New Zealand's increasing appeal as an investment safe haven has helped push down the Government's borrowing costs to a new record low.
The interest rate on the benchmark April 2023 Government bond fell to 3.66% at Thursday's weekly auction.
Bids worth $700 million were received for $200 million worth of bonds offered by the Debt Management Office.
Market-watchers had been looking for signs that investors are opting out of local bonds after yields fell to record lows in recent weeks.
Last week's sale failed to attract any bids for the Government's 2019 bond, the biggest shortfall in nearly five years.
Westpac strategist Imre Speizer says last week's poor sale now looks like an aberration.
Minutes before the auction there was a surprise result from Australian employment data which caused interest rates to rise and bond prices to fall.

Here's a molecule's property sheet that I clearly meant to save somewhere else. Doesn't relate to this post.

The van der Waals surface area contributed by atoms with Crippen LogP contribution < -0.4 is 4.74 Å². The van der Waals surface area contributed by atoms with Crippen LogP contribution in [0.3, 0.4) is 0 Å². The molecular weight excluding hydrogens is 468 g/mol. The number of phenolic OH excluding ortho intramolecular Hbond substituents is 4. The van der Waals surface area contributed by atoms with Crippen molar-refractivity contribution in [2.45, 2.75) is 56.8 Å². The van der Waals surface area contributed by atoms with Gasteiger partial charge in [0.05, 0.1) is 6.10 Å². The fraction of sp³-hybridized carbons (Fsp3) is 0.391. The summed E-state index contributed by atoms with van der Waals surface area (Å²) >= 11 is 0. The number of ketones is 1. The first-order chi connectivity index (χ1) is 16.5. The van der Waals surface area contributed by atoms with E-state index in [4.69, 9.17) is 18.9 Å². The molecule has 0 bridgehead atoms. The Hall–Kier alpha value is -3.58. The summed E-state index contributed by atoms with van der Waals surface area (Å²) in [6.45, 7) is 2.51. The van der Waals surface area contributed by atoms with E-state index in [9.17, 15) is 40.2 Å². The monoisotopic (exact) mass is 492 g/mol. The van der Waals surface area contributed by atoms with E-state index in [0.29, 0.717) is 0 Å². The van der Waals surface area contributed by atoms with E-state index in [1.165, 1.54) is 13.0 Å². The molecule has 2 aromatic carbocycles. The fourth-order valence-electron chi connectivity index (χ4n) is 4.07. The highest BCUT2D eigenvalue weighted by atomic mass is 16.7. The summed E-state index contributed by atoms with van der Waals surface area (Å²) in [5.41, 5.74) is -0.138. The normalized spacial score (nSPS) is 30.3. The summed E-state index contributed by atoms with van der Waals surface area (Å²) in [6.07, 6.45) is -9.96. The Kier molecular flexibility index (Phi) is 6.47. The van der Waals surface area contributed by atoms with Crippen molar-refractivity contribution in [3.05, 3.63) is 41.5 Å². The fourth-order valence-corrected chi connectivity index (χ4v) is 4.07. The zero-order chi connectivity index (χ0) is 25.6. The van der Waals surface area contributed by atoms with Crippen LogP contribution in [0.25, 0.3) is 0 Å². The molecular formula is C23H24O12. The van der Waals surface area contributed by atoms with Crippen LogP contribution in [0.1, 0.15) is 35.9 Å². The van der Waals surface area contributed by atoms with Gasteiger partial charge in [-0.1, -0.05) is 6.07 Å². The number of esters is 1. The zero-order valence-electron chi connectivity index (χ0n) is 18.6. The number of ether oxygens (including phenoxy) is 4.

"It really put people off buying bonds when the prices were falling in front of their eyes, so that's why last week we think the tender failed.
"We didn't expect that to happen again this time, in fact we thought we'd get a fairly good appetite for it with the escalation of the euro zone crisis - and we did indeed."
Mr Speizer says Thursday's auction was a continued flow into New Zealand's Government bond markets from offshore central banks which are parking their central reserves in high yielding, but what they consider to be safe assets.